Houston cardinal tells Catholics to stay home, not worry about missing Mass

Houston cardinal tells Catholics to stay home, not worry about missing Mass

Houston cardinal tells Catholics to stay home, not worry about missing Mass

An abandoned vehicle sits in flood waters on the I-10 highway in Houston, Texas, Sunday, Aug. 27, 2017. (Credit: AP Photo/LM Otero.)

As Texas continues to reel from what the National Weather Service calls the "unprecedented" impact of Hurricane Harvey, Cardinal Daniel DiNardo of Galveston-Houston instructed area Catholics today to stay home, stay safe, and not be concerned about missing Sunday Mass, saying, "your safety and the safety of your loved ones is paramount."

As Texas continues to reel from the impact of Hurricane Harvey, with even the National Weather Service calling it “unprecedented,” with “all impacts unknown and beyond anything experienced,” Cardinal Daniel DiNardo of Galveston-Houston has instructed Catholics in the area to stay safe and not worry about missing Sunday Mass.

DiNardo issued a message to parishioners, which read:

“Your safety and the safety of your loved ones is paramount during this emergency. Please do not be concerned about attending Mass today, and heed the warnings of civil authorities to shelter in place.

“I ask you to join in me in prayer for all those impacted by Harvey,” said DiNardo, who also serves as the President of the United States Conference of Catholic Bishops.

At least five people were reported dead in and around Houston on Sunday morning, while emergency services workers scrambled to respond to large numbers of distress calls as catastrophic flooding hit the nation’s fourth-largest city with a population in the greater metropolitan area of over 6 million people.

More than 1,000 people were rescued overnight from record flooding in the Houston area, authorities said. Law enforcement agencies advised people trapped in their houses not to take shelter in their attics unless they carried axes so they could break through to their roofs and within sight of rescue workers.

So far, Florida, Virginia and New York have announced plans to dispatch emergency workers and equipment to Texas.

“After Superstorm Sandy, so many cities stepped up to help our people. We’ll do all we can to help those affected by this storm,” New York Mayor Bill de Blasio said on Twitter.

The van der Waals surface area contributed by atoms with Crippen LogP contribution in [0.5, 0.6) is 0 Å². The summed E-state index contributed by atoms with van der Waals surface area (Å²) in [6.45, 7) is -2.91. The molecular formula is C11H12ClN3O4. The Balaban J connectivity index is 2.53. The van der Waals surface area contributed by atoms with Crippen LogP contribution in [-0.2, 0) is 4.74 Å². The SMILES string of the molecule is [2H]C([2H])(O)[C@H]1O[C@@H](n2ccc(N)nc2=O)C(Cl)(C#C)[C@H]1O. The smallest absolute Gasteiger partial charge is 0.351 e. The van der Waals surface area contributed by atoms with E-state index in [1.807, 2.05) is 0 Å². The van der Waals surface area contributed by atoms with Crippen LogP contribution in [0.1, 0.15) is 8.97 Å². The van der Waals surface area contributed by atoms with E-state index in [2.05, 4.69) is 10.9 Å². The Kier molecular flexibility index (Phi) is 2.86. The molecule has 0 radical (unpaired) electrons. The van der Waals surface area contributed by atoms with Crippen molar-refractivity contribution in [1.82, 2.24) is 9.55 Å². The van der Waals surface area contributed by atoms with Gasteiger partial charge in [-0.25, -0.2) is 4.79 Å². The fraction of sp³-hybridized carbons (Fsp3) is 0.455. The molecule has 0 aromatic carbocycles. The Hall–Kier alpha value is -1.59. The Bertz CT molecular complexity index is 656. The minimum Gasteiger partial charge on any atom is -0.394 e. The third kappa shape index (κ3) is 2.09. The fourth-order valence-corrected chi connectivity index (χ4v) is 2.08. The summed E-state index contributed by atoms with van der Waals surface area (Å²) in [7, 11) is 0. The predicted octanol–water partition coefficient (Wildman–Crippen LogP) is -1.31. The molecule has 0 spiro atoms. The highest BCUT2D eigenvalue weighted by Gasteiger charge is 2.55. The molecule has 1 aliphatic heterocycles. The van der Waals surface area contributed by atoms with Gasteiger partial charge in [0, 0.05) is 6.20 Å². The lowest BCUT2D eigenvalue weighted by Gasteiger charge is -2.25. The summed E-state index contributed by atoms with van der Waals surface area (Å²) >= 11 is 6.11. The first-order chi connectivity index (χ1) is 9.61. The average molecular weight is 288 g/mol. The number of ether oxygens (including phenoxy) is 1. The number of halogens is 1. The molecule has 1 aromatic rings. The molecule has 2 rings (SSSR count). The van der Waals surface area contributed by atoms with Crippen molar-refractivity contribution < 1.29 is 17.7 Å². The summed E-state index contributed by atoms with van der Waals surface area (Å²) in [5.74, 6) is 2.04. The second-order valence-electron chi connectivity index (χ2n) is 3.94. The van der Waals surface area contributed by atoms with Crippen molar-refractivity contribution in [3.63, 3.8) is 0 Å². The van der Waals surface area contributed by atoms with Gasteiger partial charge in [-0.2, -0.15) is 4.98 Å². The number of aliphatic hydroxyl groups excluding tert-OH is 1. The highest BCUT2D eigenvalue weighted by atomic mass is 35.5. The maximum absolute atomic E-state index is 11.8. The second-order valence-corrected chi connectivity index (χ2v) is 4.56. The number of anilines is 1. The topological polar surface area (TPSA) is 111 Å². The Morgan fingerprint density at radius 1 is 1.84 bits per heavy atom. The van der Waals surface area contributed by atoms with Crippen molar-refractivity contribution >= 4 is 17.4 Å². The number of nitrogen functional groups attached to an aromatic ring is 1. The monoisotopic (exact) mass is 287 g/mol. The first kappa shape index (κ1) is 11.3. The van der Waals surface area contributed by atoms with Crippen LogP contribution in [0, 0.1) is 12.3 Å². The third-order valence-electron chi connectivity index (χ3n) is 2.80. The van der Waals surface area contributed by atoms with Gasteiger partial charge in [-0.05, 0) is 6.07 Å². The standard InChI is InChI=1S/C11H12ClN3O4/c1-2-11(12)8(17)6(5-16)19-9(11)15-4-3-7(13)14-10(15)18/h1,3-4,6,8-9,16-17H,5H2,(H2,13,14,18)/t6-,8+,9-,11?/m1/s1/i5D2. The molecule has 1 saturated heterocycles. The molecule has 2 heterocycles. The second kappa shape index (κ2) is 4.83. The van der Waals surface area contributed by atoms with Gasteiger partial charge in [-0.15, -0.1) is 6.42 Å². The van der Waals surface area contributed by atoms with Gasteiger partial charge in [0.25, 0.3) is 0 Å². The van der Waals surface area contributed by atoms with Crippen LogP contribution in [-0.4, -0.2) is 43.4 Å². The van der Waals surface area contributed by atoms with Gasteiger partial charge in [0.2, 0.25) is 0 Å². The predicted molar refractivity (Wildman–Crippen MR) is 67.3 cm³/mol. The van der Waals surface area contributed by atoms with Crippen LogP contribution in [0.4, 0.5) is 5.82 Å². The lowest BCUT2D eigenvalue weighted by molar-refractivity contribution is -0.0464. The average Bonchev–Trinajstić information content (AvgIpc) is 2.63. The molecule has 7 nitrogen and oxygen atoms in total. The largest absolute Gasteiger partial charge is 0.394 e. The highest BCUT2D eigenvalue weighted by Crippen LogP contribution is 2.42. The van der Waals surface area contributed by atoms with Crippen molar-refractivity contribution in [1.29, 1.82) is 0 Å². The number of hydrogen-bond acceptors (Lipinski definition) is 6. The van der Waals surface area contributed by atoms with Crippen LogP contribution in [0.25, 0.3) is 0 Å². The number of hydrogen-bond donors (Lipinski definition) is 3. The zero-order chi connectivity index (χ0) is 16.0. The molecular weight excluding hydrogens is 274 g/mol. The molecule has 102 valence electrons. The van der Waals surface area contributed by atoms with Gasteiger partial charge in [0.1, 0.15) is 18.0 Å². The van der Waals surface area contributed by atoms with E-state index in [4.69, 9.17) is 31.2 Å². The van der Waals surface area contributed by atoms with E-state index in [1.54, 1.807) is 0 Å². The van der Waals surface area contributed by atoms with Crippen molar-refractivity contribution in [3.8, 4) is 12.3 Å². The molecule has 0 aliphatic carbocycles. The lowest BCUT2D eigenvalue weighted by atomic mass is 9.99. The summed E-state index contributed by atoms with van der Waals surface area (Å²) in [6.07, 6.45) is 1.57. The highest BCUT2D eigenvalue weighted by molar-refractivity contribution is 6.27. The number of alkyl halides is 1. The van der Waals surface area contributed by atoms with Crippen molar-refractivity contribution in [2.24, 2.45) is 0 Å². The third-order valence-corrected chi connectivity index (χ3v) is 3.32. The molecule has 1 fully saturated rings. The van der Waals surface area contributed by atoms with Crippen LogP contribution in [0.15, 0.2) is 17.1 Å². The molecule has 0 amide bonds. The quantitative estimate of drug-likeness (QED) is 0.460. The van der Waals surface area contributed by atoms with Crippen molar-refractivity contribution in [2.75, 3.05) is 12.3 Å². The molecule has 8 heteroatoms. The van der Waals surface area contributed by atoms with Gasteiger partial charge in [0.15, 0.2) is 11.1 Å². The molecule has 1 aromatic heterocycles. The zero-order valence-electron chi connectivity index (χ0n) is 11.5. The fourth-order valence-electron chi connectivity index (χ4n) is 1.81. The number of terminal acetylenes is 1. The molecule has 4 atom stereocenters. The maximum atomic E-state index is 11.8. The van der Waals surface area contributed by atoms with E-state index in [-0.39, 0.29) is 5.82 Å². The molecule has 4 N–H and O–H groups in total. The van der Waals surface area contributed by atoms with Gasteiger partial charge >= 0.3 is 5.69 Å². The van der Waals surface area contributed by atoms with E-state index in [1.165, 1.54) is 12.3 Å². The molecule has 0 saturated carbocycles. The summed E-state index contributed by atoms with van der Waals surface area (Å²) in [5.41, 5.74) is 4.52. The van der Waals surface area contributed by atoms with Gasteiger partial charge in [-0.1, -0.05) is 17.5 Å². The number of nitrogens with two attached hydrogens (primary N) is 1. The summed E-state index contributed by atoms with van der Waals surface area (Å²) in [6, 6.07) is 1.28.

So far, at least 250,000 people are believed to be without electricity due to the storm, and observers believe recovery will take a while.

Brock Long, director of the Federal Emergency Management Agency, said the recovery effort will take a long time.

“FEMA is going to be there for years,” he said.

Although forecasters say Harvey likely will soon weaken into a tropical depression, warm winds from the Gulf of Mexico mean that the storm will continue to linger for as much as a week, pounding the area with up to twenty inches of rain and triggering what are predicted to be “catastrophic” floods.

RELATED: Texas Catholics scrambling to cope with impact of Hurricane Harvey

Catholic relief organizations have also gone into overdrive, trying to meet the immediate humanitarian needs of people dislodged by the storm before shifting to the reconstruction that will inevitably have to be done.

Latest Stories

Most Read

Latest Stories

Related Post

Water’s rise and fall: Harvey’s wrath still felt across Gulf Coast While bayous and rivers were rising and falling in Houston, Hurricane Harvey's outer bands reached into East Texas, smothering Beaumont and Port Arthu...
USCCB president urges Catholics to give gift of themselves in New Year "This Christmas, let us also visit the manger and give the gift of ourselves. This gift arises from our desire and search for peace at this time and p...
USCCB leaders seek prayers for migrants, refugees on Guadalupe feast The U.S. Conference of Catholic Bishops promotes prayer services and special Masses across the country on December 12, the feast of Our Lady of Guadal...